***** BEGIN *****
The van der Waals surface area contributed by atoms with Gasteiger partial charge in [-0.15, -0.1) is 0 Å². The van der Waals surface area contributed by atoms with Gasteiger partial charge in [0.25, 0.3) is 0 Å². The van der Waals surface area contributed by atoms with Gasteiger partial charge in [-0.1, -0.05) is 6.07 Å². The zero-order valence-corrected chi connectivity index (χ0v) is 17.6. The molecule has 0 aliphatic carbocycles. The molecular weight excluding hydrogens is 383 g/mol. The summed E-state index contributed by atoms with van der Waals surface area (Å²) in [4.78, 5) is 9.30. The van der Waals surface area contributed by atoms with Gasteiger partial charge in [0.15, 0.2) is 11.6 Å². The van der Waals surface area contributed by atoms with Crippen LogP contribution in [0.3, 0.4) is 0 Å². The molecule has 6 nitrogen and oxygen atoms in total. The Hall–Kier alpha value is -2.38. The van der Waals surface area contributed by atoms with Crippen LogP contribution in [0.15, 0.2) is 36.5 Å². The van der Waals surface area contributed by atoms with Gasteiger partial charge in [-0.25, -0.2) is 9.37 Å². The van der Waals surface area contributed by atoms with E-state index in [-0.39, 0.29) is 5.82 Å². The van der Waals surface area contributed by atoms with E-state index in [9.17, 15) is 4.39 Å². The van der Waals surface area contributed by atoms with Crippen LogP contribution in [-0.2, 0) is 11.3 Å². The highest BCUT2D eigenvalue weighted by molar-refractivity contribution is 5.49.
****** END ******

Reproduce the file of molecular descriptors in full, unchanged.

The van der Waals surface area contributed by atoms with Gasteiger partial charge in [-0.15, -0.1) is 0 Å². The van der Waals surface area contributed by atoms with Gasteiger partial charge in [0.25, 0.3) is 0 Å². The van der Waals surface area contributed by atoms with Gasteiger partial charge in [-0.1, -0.05) is 6.07 Å². The zero-order valence-corrected chi connectivity index (χ0v) is 17.6. The molecule has 0 aliphatic carbocycles. The molecular weight excluding hydrogens is 383 g/mol. The summed E-state index contributed by atoms with van der Waals surface area (Å²) in [4.78, 5) is 9.30. The van der Waals surface area contributed by atoms with Gasteiger partial charge in [0.15, 0.2) is 11.6 Å². The van der Waals surface area contributed by atoms with Crippen LogP contribution in [0.3, 0.4) is 0 Å². The molecule has 6 nitrogen and oxygen atoms in total. The Hall–Kier alpha value is -2.38. The van der Waals surface area contributed by atoms with Crippen LogP contribution in [0.15, 0.2) is 36.5 Å². The van der Waals surface area contributed by atoms with Gasteiger partial charge in [-0.25, -0.2) is 9.37 Å². The van der Waals surface area contributed by atoms with E-state index in [-0.39, 0.29) is 5.82 Å². The van der Waals surface area contributed by atoms with E-state index in [9.17, 15) is 4.39 Å². The van der Waals surface area contributed by atoms with Crippen LogP contribution in [-0.2, 0) is 11.3 Å². The highest BCUT2D eigenvalue weighted by molar-refractivity contribution is 5.49.